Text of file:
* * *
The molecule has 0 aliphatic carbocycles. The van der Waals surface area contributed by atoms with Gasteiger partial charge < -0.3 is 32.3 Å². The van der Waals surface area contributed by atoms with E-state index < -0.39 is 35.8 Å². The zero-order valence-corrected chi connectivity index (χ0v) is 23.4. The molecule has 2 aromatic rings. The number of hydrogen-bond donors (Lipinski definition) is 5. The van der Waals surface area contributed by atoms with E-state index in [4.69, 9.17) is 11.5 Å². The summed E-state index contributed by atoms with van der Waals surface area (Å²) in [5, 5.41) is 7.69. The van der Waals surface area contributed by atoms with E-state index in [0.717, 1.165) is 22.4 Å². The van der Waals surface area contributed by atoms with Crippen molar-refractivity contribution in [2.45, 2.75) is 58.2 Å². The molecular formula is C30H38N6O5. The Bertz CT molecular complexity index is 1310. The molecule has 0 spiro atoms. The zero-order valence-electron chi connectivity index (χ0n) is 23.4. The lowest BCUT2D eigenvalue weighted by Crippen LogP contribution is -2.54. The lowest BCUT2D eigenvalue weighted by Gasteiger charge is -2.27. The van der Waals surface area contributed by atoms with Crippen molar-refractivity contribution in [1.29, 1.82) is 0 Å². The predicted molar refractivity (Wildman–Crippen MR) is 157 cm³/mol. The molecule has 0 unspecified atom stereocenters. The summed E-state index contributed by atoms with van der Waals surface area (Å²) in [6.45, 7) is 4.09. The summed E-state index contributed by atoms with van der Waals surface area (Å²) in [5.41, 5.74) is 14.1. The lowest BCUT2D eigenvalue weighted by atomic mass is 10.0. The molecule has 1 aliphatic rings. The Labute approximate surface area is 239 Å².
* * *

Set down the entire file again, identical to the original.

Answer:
The molecule has 0 aliphatic carbocycles. The van der Waals surface area contributed by atoms with Gasteiger partial charge < -0.3 is 32.3 Å². The van der Waals surface area contributed by atoms with E-state index < -0.39 is 35.8 Å². The zero-order valence-corrected chi connectivity index (χ0v) is 23.4. The molecule has 2 aromatic rings. The number of hydrogen-bond donors (Lipinski definition) is 5. The van der Waals surface area contributed by atoms with E-state index in [4.69, 9.17) is 11.5 Å². The summed E-state index contributed by atoms with van der Waals surface area (Å²) in [5, 5.41) is 7.69. The van der Waals surface area contributed by atoms with E-state index in [0.717, 1.165) is 22.4 Å². The van der Waals surface area contributed by atoms with Crippen molar-refractivity contribution in [2.45, 2.75) is 58.2 Å². The molecular formula is C30H38N6O5. The Bertz CT molecular complexity index is 1310. The molecule has 0 spiro atoms. The zero-order valence-electron chi connectivity index (χ0n) is 23.4. The lowest BCUT2D eigenvalue weighted by Crippen LogP contribution is -2.54. The lowest BCUT2D eigenvalue weighted by Gasteiger charge is -2.27. The van der Waals surface area contributed by atoms with Crippen molar-refractivity contribution in [1.29, 1.82) is 0 Å². The predicted molar refractivity (Wildman–Crippen MR) is 157 cm³/mol. The molecule has 0 unspecified atom stereocenters. The summed E-state index contributed by atoms with van der Waals surface area (Å²) in [6.45, 7) is 4.09. The summed E-state index contributed by atoms with van der Waals surface area (Å²) in [5.41, 5.74) is 14.1. The lowest BCUT2D eigenvalue weighted by atomic mass is 10.0. The molecule has 1 aliphatic rings. The Labute approximate surface area is 239 Å².